NGV buses pawns in deepening customs row

NGV buses pawns in deepening customs row

Bestlin Group chairman Kanist Srivatchiraprapa gives his version of events last week as the Customs Department detains a fleet of NVG-powered, air-conditioned buses at Laem Chabang port. (Photo by Pornprom Satrabhaya)
Bestlin Group chairman Kanist Srivatchiraprapa gives his version of events last week as the Customs Department detains a fleet of NVG-powered, air-conditioned buses at Laem Chabang port. (Photo by Pornprom Satrabhaya)

I wonder whether Prime Minister Prayut Chan-o-cha and some of his cabinet ministers will have the privilege of being the first passengers to ride the new air-conditioned NGV buses on Dec 21.

The Bangkok Mass Transit Authority (BMTA), the operator of the city's bus services, has marked this day for a trial run of one of the buses for VIPs from Government House, travelling to Hua Lampong railway station, before launching the full service the following day between Victory Monument and Sanam Luang.

The prime minister reportedly wants some of the new buses to serve mourners who are travelling to the Grand Palace to pay tribute to the late King Bhumibol Adulyadej.

The new buses are meant to be a New Year's gift for Bangkok's commuters so they can ride in comfort in modern vehicles equipped with free Wi-Fi, allowing them to tap away on their laptops while travelling to and from work.

Veera Prateepchaikul is a former editor, Bangkok Post.

Government spokesman Lt-Gen Sansern Kaewkamnerd said the expectation was that more people -- especially middle class or white-collar workers -- would ditch their private cars for the gleaming chariots as more of them come into service on wider routes.

But the plans for the trial run for VIPS on Dec 21, the service for mourners, and, more importantly, the launch of the entire 489-unit bus fleet as a New Year's gift from the government to Bangkok's bus commuters may fall flat.

The buses at the moment cannot leave Laem Chabang deep-sea port.

There is a high possibility the entire bus fleet will be held up at the port well past New Year despite the fact that all buses must be delivered to the BMTA by supplier, Bestlin Group, by Dec 29.

The worst case scenario is the bus deal may collapse altogether.

Why has the Customs Department refused to let the buses leave the port, spoiling the mood of so many people, among them the prime minister and bus commuters?

Here is what Bestlin Group chairman Kanist Srivatchiraprapa has said about the problem with the Customs Department.

Mr Kanist said the first two lots of 100 buses arrived at Laem Chabang port from Malaysia on Dec 1, and that his company had paid a 7% VAT for the buses.

But the buses could not leave the port as customs formalities were not yet complete.

Mr Kanist, a Chinese businessman whose Chinese name is Ker New-lin, warned the BMTA's Dec 21 trial run of a bus from Government House to Hua Lampong railway station for VIPs might not come about if a bus is not released from the port before that date.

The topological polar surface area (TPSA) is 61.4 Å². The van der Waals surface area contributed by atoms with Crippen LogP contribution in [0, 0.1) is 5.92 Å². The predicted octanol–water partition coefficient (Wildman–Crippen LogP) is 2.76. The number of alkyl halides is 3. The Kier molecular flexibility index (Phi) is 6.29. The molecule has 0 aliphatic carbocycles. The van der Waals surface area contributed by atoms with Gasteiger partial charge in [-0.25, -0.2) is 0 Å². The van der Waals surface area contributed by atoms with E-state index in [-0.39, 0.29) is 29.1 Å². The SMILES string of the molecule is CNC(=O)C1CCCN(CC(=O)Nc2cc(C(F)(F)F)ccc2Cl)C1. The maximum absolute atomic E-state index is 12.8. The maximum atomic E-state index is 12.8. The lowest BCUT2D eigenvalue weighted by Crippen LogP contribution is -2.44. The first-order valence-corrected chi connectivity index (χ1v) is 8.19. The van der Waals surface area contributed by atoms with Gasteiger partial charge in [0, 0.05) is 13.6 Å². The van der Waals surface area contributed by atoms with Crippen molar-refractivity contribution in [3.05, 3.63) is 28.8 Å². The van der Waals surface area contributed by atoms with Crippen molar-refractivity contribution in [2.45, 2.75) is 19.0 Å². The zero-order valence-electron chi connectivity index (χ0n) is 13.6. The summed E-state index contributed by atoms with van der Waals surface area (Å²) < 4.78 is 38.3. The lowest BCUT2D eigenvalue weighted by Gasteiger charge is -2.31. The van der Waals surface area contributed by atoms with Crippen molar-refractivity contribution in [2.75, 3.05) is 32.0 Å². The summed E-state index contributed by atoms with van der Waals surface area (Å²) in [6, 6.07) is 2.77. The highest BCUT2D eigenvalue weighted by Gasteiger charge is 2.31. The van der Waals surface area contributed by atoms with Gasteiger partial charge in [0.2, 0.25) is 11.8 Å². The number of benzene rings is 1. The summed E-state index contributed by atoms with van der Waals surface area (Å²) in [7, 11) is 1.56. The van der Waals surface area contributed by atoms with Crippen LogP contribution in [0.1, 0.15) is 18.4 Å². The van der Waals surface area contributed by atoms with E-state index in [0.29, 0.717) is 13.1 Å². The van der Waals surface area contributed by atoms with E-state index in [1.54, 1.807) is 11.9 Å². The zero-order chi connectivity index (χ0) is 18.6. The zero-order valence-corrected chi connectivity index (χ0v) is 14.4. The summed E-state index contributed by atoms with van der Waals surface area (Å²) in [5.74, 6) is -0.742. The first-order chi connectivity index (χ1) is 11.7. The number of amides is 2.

He claims the buses were assembled in Malaysia with 40% local content. Hence, the buses were to be exempt from import taxes under AFTA. That sounds reasonable enough.

But the questions being asked are: Were the buses really assembled in Malaysia with 40% local content, with the rest from China as claimed by Bestlin Group?

Or did they originate from China in fully-assembled form, only to be diverted to Malaysia before arriving in Thailand as suggested by the Customs Department?

The department has produced one piece of evidence which shows a container holding a bus was shipped from China and bears the same number as a container which came from Malaysia and docked at Laem Chabang port.

The Form D documents show the second lot of 99 NGV buses left China on Nov 13, arrived in Malaysia on Nov 19, left Malaysia on Nov 23 and arrived at Laem Chabang on Dec 1.

Was the car plant in Malaysia able to assemble 99 buses with 40% local content in four days?

To find the truth of the origins of the buses and whether they were actually assembled in Malaysia, customs officials were sent to Malaysia to talk to their Malaysian counterparts.

However, the department has indicated Bestlin Group can have the buses and deliver them to the BMTA if they put up a guarantee amounting to a 40% tax plus a fine four times the amount of the tax for each bus.

It is unlikely that Bestlin can come up with the guarantee money as required.

And this explains why Mr Kanist suggested the Finance Ministry put up the guarantee for the company by using the money it has to pay for the bus procurement, amounting to 3.3 billion baht.

But this was rejected outright by the ministry as ridiculous as the ministry is not a party in the bus deal which is between Bestlin Group and the BMTA.

How this messy affair will be sorted out remains to be seen.

But the Customs Department appears to be doing a good job even if that means bus commuters will be deprived of their New Year's gift from the government.

Veera Prateepchaikul

Former Editor

Former Bangkok Post Editor, political commentator and a regular columnist at Post Publishing.

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